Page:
Sunday, 21 November 2010

A windy week in a book

Some time back I bought an Andrew Greig novel by mistake. I hoped I was buying an Andrew Taylor novel but memory didn't serve before I got to the checkout. The unwitting victim of this disappointment, the Andrew Greig book (which happened to be 'In Another Light') went to rest on a shelf while I went back to reading other things.

Last week, I finished something else and drifting along the bookcases in search of inspiration, picked up 'In Another Light' again. I've had a great week. Even the weather was enhanced. Andrew's book has provided a space in my head for sweltering days in Penang before the War, laid closely alongside his narrator's winter in Orkney. All the while (obviously in sympathy with the Orkney section, day followed day of gales, and darkness and the horizontal rain Dumfriesshire does so well). But at least I got to spend time in Penang as well. And Greig makes Orkney sound actually worse. Liked the bit about salt and seaweed plastering the windows in the morning.

But weather aside, I love this book. Memorably, beautifully written (he's a poet too, and words are used thoughtfully, sparingly and to effect) I've been completely immersed in Greig's characters. His narrator is middle aged and has just survived a life-threatening brain trauma, in the course of which he experiences a vivid encounter with his long-dead father. On his recovery, he takes up a short contract job in Orkney, and is gradually drawn into researching for traces of his father's time in the far east. Eddie knows little of his father, who effectively tidied away his life, and that little is challenged by discovery of a long-ago scandal in Penang. Meantime, life in Orkney provides him with an acceptance and community Eddie craves, but also the challenge and risk of a not-quite relationship with a vibrant, clever, reckless woman, Mica.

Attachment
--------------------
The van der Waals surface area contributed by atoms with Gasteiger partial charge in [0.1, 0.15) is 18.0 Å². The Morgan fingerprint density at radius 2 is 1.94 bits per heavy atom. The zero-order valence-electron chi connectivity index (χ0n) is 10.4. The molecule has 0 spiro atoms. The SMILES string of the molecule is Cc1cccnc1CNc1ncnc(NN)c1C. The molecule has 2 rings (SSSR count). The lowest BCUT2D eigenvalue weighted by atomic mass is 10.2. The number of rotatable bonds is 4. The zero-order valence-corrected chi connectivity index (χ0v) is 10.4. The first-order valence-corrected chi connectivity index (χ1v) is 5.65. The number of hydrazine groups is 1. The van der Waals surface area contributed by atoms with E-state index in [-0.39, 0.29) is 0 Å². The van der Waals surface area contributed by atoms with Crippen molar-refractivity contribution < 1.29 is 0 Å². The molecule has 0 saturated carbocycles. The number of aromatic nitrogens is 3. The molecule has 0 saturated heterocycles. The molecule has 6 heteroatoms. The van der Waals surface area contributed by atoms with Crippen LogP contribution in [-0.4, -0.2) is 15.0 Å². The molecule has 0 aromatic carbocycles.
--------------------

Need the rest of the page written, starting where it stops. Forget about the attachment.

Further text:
Laid alongside Eddie's story and his gradual discoveries, Greig tells us what did happen in 1930 to Eddie's father in Penang. Which is a tale of class and broken rules, as Sandy, impoverished Scottish doctor meets two beautiful sisters in the goldfish-bowl ex-pat society of Penang.

I've reached that point where I could finish this novel in an upsettingly short space of time, and am consciously slowing down. Both Orkney and Penang are vividly, atmospherically created, and I'm so enjoying the counterpoint and balance of this father and son's exploration of how to deal with death (one has just survived WWI, the other his illness) and the risks taken in love, both in youth and middle age.

I'm very slow, really. This book did win the Saltire Society Scottish Book of the Year Award a few years ago. Should pay attention.

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